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Thursday, 2 April 2020

A beautiful thing for me

This morning, the birds are singing in the darkness before dawn. It is the most beautiful sound. Shrill, sweet, slightly unnerving. I didn’t notice it at first, too sleepy and preoccupied with thoughts of what today will hold, but once my ears settled on it, I have found it hard to ignore.

This moment feels special, secretive. No one else in my house is awake yet.

Jesus knew the beauty of early morning. So often in scripture, there are these moments where he sneaks off to be with God, his Father. Where he climbs a mountainside to pray, where he heads off away from the crowds, where he leaves everything else behind simply to be with his Dad.

I wonder how that made God feel? I wonder how God, the Father, was cheered and delighted by time spent with his Son? By his Jesus’ determination to seek him out even when life was overwhelming and there were many other things that could distract him.

It is easy to think that prayer is simply about asking, that spending time with God is only for our own benefit, that it is something that we need. But what if it is something that God longs for too? When Sarah is finding it difficult to pray and she asks me to pray for her instead, I always say to her, gently, but God loves the sound of your voice. God is waiting to hear from you. Not to force her to pray, but to remind her that God is “especially fond” (to use an expression from “The Shack”) of her. It is a delight to him to be with her (Zephaniah 3:17) and her small, faltering prayers mean the world to him.

The last story before Palm Sunday, Jesus’ entry into Jerusalem, in John’s gospel is about Mary, the sister of Martha and Lazarus. It is six days before Passover. One week before the cross. Jesus’ heart must have been overwhelmed with sorrow, full of all that was to come. And Mary, whilst her family and the disciples are dining with Jesus, takes an expensive jar of perfume and pours it on Jesus’ feet. She wipes his feet with her hair. And it says, “the house was filled with the fragrance of the perfume.” (John 12:3)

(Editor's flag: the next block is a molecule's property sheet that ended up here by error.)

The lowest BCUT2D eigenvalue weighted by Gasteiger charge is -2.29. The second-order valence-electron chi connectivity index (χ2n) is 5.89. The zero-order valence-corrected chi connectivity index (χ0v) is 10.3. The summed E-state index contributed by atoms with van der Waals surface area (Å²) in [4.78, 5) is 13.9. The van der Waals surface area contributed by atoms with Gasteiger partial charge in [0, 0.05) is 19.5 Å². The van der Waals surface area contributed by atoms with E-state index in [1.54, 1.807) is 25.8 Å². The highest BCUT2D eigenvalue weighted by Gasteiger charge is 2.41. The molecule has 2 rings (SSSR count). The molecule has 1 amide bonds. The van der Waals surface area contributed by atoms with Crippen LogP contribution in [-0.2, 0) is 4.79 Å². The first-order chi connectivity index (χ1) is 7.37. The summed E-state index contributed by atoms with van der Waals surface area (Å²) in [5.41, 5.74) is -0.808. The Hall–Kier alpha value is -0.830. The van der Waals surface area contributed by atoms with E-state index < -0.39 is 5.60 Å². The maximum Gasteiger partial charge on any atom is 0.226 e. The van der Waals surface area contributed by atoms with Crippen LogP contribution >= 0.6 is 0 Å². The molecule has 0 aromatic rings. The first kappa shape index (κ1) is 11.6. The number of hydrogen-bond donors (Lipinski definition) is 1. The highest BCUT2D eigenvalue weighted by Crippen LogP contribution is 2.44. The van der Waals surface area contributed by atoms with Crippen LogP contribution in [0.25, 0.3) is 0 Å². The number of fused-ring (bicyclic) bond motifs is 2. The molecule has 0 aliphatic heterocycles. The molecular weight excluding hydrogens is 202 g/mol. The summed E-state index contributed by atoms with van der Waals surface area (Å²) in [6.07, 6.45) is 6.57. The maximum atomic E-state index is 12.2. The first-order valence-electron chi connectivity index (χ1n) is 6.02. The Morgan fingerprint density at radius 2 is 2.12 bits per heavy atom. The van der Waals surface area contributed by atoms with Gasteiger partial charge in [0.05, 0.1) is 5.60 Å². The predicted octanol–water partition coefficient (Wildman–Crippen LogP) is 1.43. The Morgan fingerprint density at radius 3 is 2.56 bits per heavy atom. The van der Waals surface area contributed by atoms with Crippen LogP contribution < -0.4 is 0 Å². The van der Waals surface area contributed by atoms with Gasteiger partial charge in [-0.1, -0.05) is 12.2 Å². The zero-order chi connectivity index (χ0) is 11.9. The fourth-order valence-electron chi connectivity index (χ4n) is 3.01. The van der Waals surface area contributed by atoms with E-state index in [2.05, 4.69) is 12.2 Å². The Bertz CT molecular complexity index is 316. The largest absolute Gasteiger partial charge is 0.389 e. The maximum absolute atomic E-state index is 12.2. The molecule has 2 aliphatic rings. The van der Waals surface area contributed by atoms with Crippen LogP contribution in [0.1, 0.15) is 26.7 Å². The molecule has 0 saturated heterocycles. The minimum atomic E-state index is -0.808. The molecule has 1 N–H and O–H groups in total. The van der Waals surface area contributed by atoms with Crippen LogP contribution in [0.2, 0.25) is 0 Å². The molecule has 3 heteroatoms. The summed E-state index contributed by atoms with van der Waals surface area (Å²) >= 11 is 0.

The others are indignant. Judas Iscariot – the one who will shortly betray Jesus – is particularly outraged, “Why wasn’t this perfume sold and the money given to the poor?” What a waste. What a pointless act. Doesn’t Mary have better things to do with her money, better things to do with her time? Mary is rebuked here in the same way that she was rebuked by her sister weeks earlier (Luke 10:38-42): for sitting at Jesus’ feet and doing very little when there is much that needs to be done.

But Jesus’ response is so beautiful: “Leave her alone. It was intended that she should save this perfume for the day of my burial.” (12:7) In Matthew’s gospel, he goes further still and says, “Why are you bothering this woman? She has done a beautiful thing for me.” (Matthew 26:7) I cannot imagine the awe and hush of this moment. Jesus, thinking of what is to come in a few short days, saying quietly that he is thankful. That he appreciates this gesture. That it is beautiful and meaningful to him because Mary has thought about what he needs. Mary has stopped for a moment in the midst of the whirlwind of events (her brother being raised from the dead just a few days before). She has paused and looked to Jesus and showed him such extravagant love and care that it has made her look foolish. And Jesus is grateful. He is blessed by her act.

What a mind-blowing thought: that we can bless God. That the decision to worship, to take time, to stop for a moment and pray, to meet Jesus in the early morning with a coffee and listen to the birdsong together is a blessing to his heart. It may, in fact, be more important than anything else we can do that day. It may mean more to him than anything else we manage to achieve.

I pray that we are able to stop long enough today to remember the altogether loveliness of Jesus. To remember that he wanted us to be with us so much that he went to the cross. God could have given up on humanity; He could have walked away from the pain and the mess and the brokenness that sin has ravaged upon us and upon our world, but instead he went to Calvary to win us back, to show us the unfathomable depths of his great love for us. He gave up everything just to be with us again.

Mary knew something of this. She knew the indescribable worth of time spent with Jesus. Not only to her, but to Him.

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